One application uses our inventive embedding techniques for “long-distance” or aerial digital watermark reading, e.g., for some of the traffic monitoring examples disclosed in Assignee's U.S. Provisional Patent Application No. 60/327,687, filed Oct. 5, 2001. (In one experiment we created a digitally watermarked image using our inventive object placement techniques disclosed herein. We then optically captured an image of the watermarked image with a digital camera augmented with a telescope. The watermarked image was about 100 feet away from the camera/telescope. The watermark was successfully detected.).
Although not belabored herein, artisans will understand that the systems and methods described above can be implemented using a variety of hardware and software systems. Alternatively, dedicated hardware, or programmable logic circuits, can be employed for such operations.
The various section headings in this application are provided for the reader's convenience and provide no substantive limitations. The features found in one section may be readily combined with those features in another section.
In view of the wide variety of embodiments to which the principles and features discussed above can be applied, it should be apparent that the detailed embodiments are illustrative only and should not be taken as limiting the scope of the invention. Rather, we claim as our invention all such modifications as may come within the scope and spirit of the following claims and equivalents thereof.
|Cited Patent||Filing date||Publication date||Applicant||Title|
|US3859633||Jun 29, 1973||Jan 7, 1975||Ibm||Minutiae recognition system|
|US3893080||Jun 29, 1973||Jul 1, 1975||Ibm||Minutiae recognition system|
|US4748679||Jul 25, 1986||May 31, 1988||Light Signatures, Inc.||Weighted-pixel characteristic sensing system|
|US4876617||May 5, 1987||Oct 24, 1989||Thorn Emi Plc||Signal identification|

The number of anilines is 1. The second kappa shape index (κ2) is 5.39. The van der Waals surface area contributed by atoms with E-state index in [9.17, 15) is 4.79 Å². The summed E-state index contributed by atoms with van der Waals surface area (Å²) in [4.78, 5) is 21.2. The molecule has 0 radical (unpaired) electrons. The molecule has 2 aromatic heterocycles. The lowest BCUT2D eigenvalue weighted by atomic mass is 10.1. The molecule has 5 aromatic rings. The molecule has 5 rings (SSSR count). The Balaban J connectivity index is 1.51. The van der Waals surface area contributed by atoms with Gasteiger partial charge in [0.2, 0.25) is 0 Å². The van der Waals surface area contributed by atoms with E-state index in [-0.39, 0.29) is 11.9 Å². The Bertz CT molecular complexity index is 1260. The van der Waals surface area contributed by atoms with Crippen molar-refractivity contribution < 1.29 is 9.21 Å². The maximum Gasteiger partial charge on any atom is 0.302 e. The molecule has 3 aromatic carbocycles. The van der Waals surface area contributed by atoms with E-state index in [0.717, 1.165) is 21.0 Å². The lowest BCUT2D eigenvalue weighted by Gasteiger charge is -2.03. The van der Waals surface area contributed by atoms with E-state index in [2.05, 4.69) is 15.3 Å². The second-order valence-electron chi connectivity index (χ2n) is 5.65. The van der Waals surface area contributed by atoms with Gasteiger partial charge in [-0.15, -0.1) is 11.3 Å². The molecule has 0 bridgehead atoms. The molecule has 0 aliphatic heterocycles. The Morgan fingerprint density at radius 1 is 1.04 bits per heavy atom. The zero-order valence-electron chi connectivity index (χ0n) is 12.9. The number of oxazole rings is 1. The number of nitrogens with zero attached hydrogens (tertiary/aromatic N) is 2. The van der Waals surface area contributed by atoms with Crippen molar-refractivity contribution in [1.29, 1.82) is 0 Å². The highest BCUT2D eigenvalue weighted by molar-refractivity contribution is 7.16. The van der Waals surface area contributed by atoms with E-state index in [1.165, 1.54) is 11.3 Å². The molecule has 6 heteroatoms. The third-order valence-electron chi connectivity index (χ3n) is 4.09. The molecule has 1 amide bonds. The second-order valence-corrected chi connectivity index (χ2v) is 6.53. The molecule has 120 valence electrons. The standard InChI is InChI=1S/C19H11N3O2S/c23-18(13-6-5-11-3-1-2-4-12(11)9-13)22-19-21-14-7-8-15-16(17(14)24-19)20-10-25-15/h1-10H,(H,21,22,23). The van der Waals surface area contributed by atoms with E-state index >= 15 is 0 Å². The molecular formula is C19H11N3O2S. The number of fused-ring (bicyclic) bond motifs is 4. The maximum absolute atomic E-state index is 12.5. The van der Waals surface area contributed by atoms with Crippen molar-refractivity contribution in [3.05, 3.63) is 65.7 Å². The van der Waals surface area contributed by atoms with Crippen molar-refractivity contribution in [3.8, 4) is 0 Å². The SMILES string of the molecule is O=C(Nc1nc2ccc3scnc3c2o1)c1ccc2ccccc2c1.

|US5010405||Feb 2, 1989||Apr 23, 1991||Massachusetts Institute Of Technology||Receiver-compatible enhanced definition television system|
|US5278400||Aug 19, 1991||Jan 11, 1994||Xerox Corp||Multiple threshold encoding of machine readable code|
|US5329108||Nov 20, 1992||Jul 12, 1994||Cherloc||Map with indexes for a geographical information system and system for applying same|
|US5530759||Feb 1, 1995||Jun 25, 1996||International Business Machines Corporation||Color correct digital watermarking of images|
|US5568570||Sep 30, 1994||Oct 22, 1996||Eastman Kodak Company||Method and apparatus for reducing quantization artifacts in a hierarchical image storage and retrieval system|
|US5581800||Jun 7, 1995||Dec 3, 1996||The Arbitron Company||Method and apparatus for automatically identifying a program including a sound signal|
|US5664018||Mar 12, 1996||Sep 2, 1997||Leighton; Frank Thomson||Watermarking process resilient to collusion attacks|
|US5721788||Jul 31, 1992||Feb 24, 1998||Corbis Corporation||Method and system for digital image signatures|
|US5745604||Mar 15, 1996||Apr 28, 1998||Digimarc Corporation||Identification/authentication system using robust, distributed coding|
|US5765176||Sep 6, 1996||Jun 9, 1998||Xerox Corporation||Performing document image management tasks using an iconic image having embedded encoded information|
|US5862260||May 16, 1996||Jan 19, 1999||Digimarc Corporation||Methods for surveying dissemination of proprietary empirical data|
|US5905800||Mar 25, 1998||May 18, 1999||The Dice Company||Method and system for digital watermarking|